“I think it would be wrong to judge them all as not doing a good job, I don’t believe that to be the case.

“Secondly, I do think it would be fair not to sack existing spouses who are working for MPs. I think if they are going to suggest something it should be for the future, they can’t simply say ‘you have all got to be made redundant’.”

The comments from the leader of the House are likely to lead to intense lobbying of IPSA from MPs. More than 100 MPs currently employ members of their families.

On Sunday it emerged that Nadine Dorries, the Conservative MP, has employed another of her daughters to work in her office after she failed to find work after graduating.

There are also growing fears that MPs may seek to influence the composition of the new IPSA board.

The chairman and other senior members of the authority have yet to be appointed – and their appointments have to be sanctioned by the Speaker and a secretive committee of MPs.

Several of the MPs on the committee have spoken out against Sir Christopher’s recommendations sparking fears that they may not wish to appoint a strong, impartial head to run IPSA.

For example, Sir Stuart Bell who sits on the new committee, said that Parliament may wish to “amend” Sir Christopher’s recommendations.

“The House would want to look at these recommendations very carefully, they will want to debate them and have the opportunity, should they so wish, to amend them,” he said.

Other members of the committee include Don Touhig, a Labour MP who led a backbench revolt against previous plans to tighten up the rules on MPs expenses, and Sir George Young, the shadow leader of the House, who previously chaired the Committee which punished MPs who broke Parliamentary rules.

The Committee has been criticised for failing to clamp down on abuse of the expenses system.

The composition of the new committee which will oversee IPSA was quietly announced in an evening session of Parliament last Wednesday. Several MPs complained that no younger or more progressive politicians were selected for the committee.

IPSA will also have to consult the new committee on the final revised package for MPs’ expenses.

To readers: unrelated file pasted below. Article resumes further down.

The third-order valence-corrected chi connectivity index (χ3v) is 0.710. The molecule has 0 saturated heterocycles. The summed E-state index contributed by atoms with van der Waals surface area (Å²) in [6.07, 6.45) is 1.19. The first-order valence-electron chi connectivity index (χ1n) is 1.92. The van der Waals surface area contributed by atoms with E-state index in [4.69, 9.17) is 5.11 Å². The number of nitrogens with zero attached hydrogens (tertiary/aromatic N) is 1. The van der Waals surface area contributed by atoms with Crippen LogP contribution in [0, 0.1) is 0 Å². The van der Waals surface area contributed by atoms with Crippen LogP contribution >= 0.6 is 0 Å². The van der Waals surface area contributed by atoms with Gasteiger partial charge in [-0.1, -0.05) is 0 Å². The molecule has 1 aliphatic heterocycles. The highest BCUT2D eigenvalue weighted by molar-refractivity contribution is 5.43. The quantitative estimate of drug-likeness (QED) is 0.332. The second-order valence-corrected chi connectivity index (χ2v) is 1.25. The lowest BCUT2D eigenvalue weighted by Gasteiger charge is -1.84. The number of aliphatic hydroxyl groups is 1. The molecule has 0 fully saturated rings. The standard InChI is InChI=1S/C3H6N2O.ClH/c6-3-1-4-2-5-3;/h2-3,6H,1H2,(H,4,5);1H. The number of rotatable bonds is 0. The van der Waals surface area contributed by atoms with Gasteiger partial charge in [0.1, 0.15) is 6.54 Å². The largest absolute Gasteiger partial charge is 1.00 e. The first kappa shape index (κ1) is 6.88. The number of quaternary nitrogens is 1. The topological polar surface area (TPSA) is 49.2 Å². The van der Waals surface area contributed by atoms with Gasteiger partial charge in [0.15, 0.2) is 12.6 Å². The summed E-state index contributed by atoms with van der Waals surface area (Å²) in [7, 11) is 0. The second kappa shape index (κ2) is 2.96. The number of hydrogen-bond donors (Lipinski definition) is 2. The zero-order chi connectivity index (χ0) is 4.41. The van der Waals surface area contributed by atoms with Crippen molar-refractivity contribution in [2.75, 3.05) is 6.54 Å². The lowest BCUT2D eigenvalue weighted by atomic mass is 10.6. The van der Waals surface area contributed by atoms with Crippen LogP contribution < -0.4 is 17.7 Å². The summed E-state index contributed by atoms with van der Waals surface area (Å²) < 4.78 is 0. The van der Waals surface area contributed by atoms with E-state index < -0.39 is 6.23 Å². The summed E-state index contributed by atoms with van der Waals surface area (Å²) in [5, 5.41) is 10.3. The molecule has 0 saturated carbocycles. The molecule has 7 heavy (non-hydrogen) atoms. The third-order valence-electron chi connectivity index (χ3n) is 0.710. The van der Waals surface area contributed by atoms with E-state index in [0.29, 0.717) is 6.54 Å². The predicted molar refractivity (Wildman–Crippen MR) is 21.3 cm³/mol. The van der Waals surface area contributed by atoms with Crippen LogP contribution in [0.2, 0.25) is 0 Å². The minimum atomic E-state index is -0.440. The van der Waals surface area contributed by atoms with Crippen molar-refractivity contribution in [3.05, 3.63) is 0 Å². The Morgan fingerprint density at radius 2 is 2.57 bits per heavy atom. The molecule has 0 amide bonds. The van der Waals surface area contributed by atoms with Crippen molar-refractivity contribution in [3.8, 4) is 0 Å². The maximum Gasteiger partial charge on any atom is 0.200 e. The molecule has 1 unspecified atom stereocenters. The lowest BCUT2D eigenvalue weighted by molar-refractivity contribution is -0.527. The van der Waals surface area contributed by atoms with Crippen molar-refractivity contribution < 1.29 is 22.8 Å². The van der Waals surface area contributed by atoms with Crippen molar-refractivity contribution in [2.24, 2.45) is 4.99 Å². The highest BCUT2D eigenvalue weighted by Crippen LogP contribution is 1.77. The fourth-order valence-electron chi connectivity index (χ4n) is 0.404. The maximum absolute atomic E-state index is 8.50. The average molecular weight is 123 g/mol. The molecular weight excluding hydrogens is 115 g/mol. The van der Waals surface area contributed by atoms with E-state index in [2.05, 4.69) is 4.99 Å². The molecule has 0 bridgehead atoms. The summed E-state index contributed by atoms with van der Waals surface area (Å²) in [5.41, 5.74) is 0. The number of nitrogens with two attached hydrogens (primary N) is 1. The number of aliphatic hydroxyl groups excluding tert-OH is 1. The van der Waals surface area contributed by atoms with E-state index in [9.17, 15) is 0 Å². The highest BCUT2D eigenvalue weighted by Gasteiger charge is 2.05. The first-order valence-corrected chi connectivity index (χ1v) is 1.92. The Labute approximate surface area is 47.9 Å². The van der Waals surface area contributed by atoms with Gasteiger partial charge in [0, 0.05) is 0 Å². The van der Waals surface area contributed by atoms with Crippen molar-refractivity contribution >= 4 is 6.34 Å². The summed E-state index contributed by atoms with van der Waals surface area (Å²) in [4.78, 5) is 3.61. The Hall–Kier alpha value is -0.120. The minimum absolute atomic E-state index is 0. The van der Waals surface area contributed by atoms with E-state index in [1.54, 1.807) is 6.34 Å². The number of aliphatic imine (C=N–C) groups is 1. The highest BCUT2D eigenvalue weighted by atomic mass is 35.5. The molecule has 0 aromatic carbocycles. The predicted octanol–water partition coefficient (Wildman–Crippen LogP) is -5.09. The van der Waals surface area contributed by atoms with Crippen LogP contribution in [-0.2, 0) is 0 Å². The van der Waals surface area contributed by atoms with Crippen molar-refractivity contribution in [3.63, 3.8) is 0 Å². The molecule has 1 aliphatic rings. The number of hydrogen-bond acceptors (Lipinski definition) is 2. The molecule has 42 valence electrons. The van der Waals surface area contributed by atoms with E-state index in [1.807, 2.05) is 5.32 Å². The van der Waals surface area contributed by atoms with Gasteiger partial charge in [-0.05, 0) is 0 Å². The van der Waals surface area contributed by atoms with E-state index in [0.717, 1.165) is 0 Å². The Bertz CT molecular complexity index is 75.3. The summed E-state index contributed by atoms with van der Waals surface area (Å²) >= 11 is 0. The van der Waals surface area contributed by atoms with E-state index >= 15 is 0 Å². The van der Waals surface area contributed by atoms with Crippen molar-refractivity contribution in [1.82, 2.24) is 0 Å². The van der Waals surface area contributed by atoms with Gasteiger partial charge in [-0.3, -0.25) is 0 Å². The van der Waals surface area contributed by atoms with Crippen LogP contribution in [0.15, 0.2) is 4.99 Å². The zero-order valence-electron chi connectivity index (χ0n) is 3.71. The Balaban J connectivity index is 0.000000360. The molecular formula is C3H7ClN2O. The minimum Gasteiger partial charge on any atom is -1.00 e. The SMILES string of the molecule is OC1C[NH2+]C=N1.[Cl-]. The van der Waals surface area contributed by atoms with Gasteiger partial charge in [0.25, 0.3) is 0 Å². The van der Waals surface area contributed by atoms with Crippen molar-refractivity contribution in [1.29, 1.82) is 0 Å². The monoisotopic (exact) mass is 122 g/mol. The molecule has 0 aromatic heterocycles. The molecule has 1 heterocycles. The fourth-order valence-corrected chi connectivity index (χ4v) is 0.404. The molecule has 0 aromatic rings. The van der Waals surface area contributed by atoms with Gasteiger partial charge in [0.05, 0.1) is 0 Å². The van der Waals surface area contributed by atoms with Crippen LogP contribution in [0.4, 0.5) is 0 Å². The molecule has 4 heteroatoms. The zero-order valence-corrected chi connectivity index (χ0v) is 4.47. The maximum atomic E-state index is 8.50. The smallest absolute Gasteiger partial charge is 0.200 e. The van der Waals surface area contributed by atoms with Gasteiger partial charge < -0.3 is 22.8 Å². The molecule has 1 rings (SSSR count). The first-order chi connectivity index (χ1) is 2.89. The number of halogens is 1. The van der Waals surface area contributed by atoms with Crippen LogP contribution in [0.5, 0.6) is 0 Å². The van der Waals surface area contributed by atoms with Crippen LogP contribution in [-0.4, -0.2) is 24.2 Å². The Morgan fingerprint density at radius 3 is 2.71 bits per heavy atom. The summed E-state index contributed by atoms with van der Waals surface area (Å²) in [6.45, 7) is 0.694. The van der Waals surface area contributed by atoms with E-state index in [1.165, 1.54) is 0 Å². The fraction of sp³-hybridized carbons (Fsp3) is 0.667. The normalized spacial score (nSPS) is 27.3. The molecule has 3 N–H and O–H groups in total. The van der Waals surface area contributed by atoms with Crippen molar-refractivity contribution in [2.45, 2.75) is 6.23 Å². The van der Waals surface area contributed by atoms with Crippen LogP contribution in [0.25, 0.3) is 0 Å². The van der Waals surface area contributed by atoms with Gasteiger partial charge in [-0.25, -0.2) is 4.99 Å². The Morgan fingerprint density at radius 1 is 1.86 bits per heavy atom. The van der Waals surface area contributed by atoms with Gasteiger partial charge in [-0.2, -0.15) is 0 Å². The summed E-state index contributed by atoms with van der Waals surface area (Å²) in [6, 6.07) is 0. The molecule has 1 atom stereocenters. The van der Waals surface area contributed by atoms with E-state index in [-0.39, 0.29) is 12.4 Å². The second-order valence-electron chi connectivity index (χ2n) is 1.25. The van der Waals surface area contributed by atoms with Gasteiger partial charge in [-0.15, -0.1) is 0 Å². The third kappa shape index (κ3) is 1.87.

Downing Street sources sought to play down Ms Harman’s remarks. They said she was expressing a “personal view” in relation to MPs’ employment of their relatives or spouses.

A well-placed source added that IPSA’s role was to introduce the Kelly recommendations and that any changes would be “small practical issues” not “big show stoppers”.

The endless spin in which Harman indulges must be making her giddy. It’s not Conservative MPs who will block these measures, it is Labour MPs and she knows it. Cameron has made it clear from the start that it’s either his way or the highway for Tory members. Rock the boat and you’re out on your ear, he’s told them. And they believe it – he’s got form. Not so with Brown, whose total lack of authority over his party has been revealed in all its inglorious truth by this scandal. The shameful and ongoing attempt, by Harman in particular but also by her enfeebled boss and some of his more slithering operators like Jack Straw, to muddy the waters about just where the hardening opposition to parliamentary reform is emanating from and is the most vocal and the most politically dangerous, only serves further to isolate Labour from an outraged public. The damage this issue alone is doing to Brown and Labour is clearly reflected in the polls. He can’t get a grip on his own troughing, fiddling MPs, many of whom are or were cabinet members. He is hopelessly compromised as a consequence. It wouldn’t matter if the economy rebounded by 30% next month and the deficit miraculously vanished, people would still not back him, thanks mainly to stories like this one. The apparently endless, mendacious, slippery manoeuverings of Harman, a woman so stupid that she simply does not know when to shut up, have caused more damage than Brown’s own litany of well-documented shortcomings have even caused him. All it clearly highlights is that whatever Cameron might or might not be, at least he’s got a grip on his own party.